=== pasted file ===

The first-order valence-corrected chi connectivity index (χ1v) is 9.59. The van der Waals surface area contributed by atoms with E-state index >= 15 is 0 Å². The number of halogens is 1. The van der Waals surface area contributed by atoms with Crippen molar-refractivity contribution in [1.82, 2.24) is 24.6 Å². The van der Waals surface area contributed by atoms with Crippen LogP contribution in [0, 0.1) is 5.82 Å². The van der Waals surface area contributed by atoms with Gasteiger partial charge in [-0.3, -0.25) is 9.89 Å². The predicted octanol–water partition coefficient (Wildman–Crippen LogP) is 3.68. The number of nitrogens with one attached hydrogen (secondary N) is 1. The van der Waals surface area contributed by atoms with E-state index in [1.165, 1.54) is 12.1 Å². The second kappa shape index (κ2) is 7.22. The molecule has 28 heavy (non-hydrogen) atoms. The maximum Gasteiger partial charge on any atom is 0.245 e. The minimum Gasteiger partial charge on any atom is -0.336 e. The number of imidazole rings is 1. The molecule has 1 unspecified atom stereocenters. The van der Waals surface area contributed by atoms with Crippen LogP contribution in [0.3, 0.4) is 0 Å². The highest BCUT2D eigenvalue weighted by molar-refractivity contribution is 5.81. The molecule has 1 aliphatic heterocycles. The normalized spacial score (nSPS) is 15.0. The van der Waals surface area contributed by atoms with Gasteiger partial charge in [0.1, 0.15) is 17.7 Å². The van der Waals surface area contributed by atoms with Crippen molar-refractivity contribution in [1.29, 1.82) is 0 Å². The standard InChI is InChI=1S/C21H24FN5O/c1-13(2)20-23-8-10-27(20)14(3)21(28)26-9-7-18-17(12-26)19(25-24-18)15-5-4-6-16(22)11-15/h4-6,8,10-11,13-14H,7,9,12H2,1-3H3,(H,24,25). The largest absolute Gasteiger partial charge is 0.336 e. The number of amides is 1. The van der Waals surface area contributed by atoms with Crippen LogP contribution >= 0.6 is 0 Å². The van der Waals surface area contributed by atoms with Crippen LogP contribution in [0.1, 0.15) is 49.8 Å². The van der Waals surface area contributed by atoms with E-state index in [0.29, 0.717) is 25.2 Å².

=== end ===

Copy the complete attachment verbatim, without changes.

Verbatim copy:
The first-order valence-corrected chi connectivity index (χ1v) is 9.59. The van der Waals surface area contributed by atoms with E-state index >= 15 is 0 Å². The number of halogens is 1. The van der Waals surface area contributed by atoms with Crippen molar-refractivity contribution in [1.82, 2.24) is 24.6 Å². The van der Waals surface area contributed by atoms with Crippen LogP contribution in [0, 0.1) is 5.82 Å². The van der Waals surface area contributed by atoms with Gasteiger partial charge in [-0.3, -0.25) is 9.89 Å². The predicted octanol–water partition coefficient (Wildman–Crippen LogP) is 3.68. The number of nitrogens with one attached hydrogen (secondary N) is 1. The van der Waals surface area contributed by atoms with E-state index in [1.165, 1.54) is 12.1 Å². The second kappa shape index (κ2) is 7.22. The molecule has 28 heavy (non-hydrogen) atoms. The maximum Gasteiger partial charge on any atom is 0.245 e. The minimum Gasteiger partial charge on any atom is -0.336 e. The number of imidazole rings is 1. The molecule has 1 unspecified atom stereocenters. The van der Waals surface area contributed by atoms with Crippen LogP contribution in [0.3, 0.4) is 0 Å². The highest BCUT2D eigenvalue weighted by molar-refractivity contribution is 5.81. The molecule has 1 aliphatic heterocycles. The normalized spacial score (nSPS) is 15.0. The van der Waals surface area contributed by atoms with Gasteiger partial charge in [0.1, 0.15) is 17.7 Å². The van der Waals surface area contributed by atoms with Crippen molar-refractivity contribution in [1.29, 1.82) is 0 Å². The standard InChI is InChI=1S/C21H24FN5O/c1-13(2)20-23-8-10-27(20)14(3)21(28)26-9-7-18-17(12-26)19(25-24-18)15-5-4-6-16(22)11-15/h4-6,8,10-11,13-14H,7,9,12H2,1-3H3,(H,24,25). The largest absolute Gasteiger partial charge is 0.336 e. The number of amides is 1. The van der Waals surface area contributed by atoms with Crippen LogP contribution >= 0.6 is 0 Å². The van der Waals surface area contributed by atoms with Crippen LogP contribution in [0.1, 0.15) is 49.8 Å². The van der Waals surface area contributed by atoms with E-state index in [0.29, 0.717) is 25.2 Å².